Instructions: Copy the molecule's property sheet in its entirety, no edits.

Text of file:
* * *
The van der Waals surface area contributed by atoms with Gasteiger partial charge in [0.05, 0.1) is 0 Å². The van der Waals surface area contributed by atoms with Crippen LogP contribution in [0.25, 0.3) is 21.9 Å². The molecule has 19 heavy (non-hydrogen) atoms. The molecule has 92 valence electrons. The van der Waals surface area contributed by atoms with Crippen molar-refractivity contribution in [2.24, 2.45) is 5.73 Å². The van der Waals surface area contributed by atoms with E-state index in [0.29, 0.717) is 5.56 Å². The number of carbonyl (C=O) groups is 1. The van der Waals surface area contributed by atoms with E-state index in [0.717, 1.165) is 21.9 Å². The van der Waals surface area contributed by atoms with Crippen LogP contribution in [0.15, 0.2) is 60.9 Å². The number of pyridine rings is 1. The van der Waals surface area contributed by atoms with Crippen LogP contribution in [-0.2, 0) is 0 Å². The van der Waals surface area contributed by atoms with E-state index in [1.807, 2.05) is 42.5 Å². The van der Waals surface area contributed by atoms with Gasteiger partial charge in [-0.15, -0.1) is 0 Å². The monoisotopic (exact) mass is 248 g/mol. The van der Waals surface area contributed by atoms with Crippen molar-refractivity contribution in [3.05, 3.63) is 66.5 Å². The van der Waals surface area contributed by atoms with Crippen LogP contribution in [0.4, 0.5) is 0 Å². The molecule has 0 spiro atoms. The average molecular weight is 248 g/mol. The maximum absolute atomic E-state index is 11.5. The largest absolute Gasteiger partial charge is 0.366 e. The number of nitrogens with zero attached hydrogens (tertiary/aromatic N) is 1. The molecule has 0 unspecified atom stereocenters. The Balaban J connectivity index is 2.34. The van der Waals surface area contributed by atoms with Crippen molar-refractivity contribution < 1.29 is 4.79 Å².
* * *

The van der Waals surface area contributed by atoms with Gasteiger partial charge in [0.05, 0.1) is 0 Å². The van der Waals surface area contributed by atoms with Crippen LogP contribution in [0.25, 0.3) is 21.9 Å². The molecule has 19 heavy (non-hydrogen) atoms. The molecule has 92 valence electrons. The van der Waals surface area contributed by atoms with Crippen molar-refractivity contribution in [2.24, 2.45) is 5.73 Å². The van der Waals surface area contributed by atoms with E-state index in [0.29, 0.717) is 5.56 Å². The number of carbonyl (C=O) groups is 1. The van der Waals surface area contributed by atoms with E-state index in [0.717, 1.165) is 21.9 Å². The van der Waals surface area contributed by atoms with Crippen LogP contribution in [0.15, 0.2) is 60.9 Å². The number of pyridine rings is 1. The van der Waals surface area contributed by atoms with Crippen LogP contribution in [-0.2, 0) is 0 Å². The van der Waals surface area contributed by atoms with E-state index in [1.807, 2.05) is 42.5 Å². The van der Waals surface area contributed by atoms with Gasteiger partial charge in [-0.15, -0.1) is 0 Å². The monoisotopic (exact) mass is 248 g/mol. The van der Waals surface area contributed by atoms with Crippen molar-refractivity contribution in [3.05, 3.63) is 66.5 Å². The van der Waals surface area contributed by atoms with Crippen LogP contribution in [0.4, 0.5) is 0 Å². The molecule has 0 spiro atoms. The average molecular weight is 248 g/mol. The maximum absolute atomic E-state index is 11.5. The largest absolute Gasteiger partial charge is 0.366 e. The number of nitrogens with zero attached hydrogens (tertiary/aromatic N) is 1. The molecule has 0 unspecified atom stereocenters. The Balaban J connectivity index is 2.34. The van der Waals surface area contributed by atoms with Crippen molar-refractivity contribution < 1.29 is 4.79 Å².